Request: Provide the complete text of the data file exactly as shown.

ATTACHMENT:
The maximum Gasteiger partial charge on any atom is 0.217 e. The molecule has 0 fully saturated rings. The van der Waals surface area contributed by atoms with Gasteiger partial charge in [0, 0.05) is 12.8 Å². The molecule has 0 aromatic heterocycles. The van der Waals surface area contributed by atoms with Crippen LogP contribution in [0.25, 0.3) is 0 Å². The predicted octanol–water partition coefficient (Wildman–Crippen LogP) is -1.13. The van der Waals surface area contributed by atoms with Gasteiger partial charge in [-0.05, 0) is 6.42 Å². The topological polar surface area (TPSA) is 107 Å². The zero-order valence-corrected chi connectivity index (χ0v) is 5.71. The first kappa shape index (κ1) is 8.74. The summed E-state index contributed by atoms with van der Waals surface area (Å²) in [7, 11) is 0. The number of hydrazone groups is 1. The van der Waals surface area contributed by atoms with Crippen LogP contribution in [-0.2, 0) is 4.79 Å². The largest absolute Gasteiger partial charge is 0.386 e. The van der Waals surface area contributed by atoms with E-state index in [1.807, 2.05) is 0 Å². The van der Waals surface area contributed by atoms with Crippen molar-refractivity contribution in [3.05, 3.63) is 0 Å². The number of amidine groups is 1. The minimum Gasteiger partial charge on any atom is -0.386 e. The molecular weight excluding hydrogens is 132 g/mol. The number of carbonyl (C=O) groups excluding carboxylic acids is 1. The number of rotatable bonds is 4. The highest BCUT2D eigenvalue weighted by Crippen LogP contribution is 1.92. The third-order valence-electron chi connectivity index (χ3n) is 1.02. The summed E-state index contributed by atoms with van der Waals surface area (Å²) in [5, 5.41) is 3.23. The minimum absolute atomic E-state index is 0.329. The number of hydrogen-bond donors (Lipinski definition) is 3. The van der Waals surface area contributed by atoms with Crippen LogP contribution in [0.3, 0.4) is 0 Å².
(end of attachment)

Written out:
The maximum Gasteiger partial charge on any atom is 0.217 e. The molecule has 0 fully saturated rings. The van der Waals surface area contributed by atoms with Gasteiger partial charge in [0, 0.05) is 12.8 Å². The molecule has 0 aromatic heterocycles. The van der Waals surface area contributed by atoms with Crippen LogP contribution in [0.25, 0.3) is 0 Å². The predicted octanol–water partition coefficient (Wildman–Crippen LogP) is -1.13. The van der Waals surface area contributed by atoms with Gasteiger partial charge in [-0.05, 0) is 6.42 Å². The topological polar surface area (TPSA) is 107 Å². The zero-order valence-corrected chi connectivity index (χ0v) is 5.71. The first kappa shape index (κ1) is 8.74. The summed E-state index contributed by atoms with van der Waals surface area (Å²) in [7, 11) is 0. The number of hydrazone groups is 1. The van der Waals surface area contributed by atoms with Crippen LogP contribution in [-0.2, 0) is 4.79 Å². The largest absolute Gasteiger partial charge is 0.386 e. The van der Waals surface area contributed by atoms with E-state index in [1.807, 2.05) is 0 Å². The van der Waals surface area contributed by atoms with Crippen molar-refractivity contribution in [3.05, 3.63) is 0 Å². The number of amidine groups is 1. The minimum Gasteiger partial charge on any atom is -0.386 e. The molecular weight excluding hydrogens is 132 g/mol. The number of carbonyl (C=O) groups excluding carboxylic acids is 1. The number of rotatable bonds is 4. The highest BCUT2D eigenvalue weighted by Crippen LogP contribution is 1.92. The third-order valence-electron chi connectivity index (χ3n) is 1.02. The summed E-state index contributed by atoms with van der Waals surface area (Å²) in [5, 5.41) is 3.23. The minimum absolute atomic E-state index is 0.329. The number of hydrogen-bond donors (Lipinski definition) is 3. The van der Waals surface area contributed by atoms with Crippen LogP contribution in [0.3, 0.4) is 0 Å².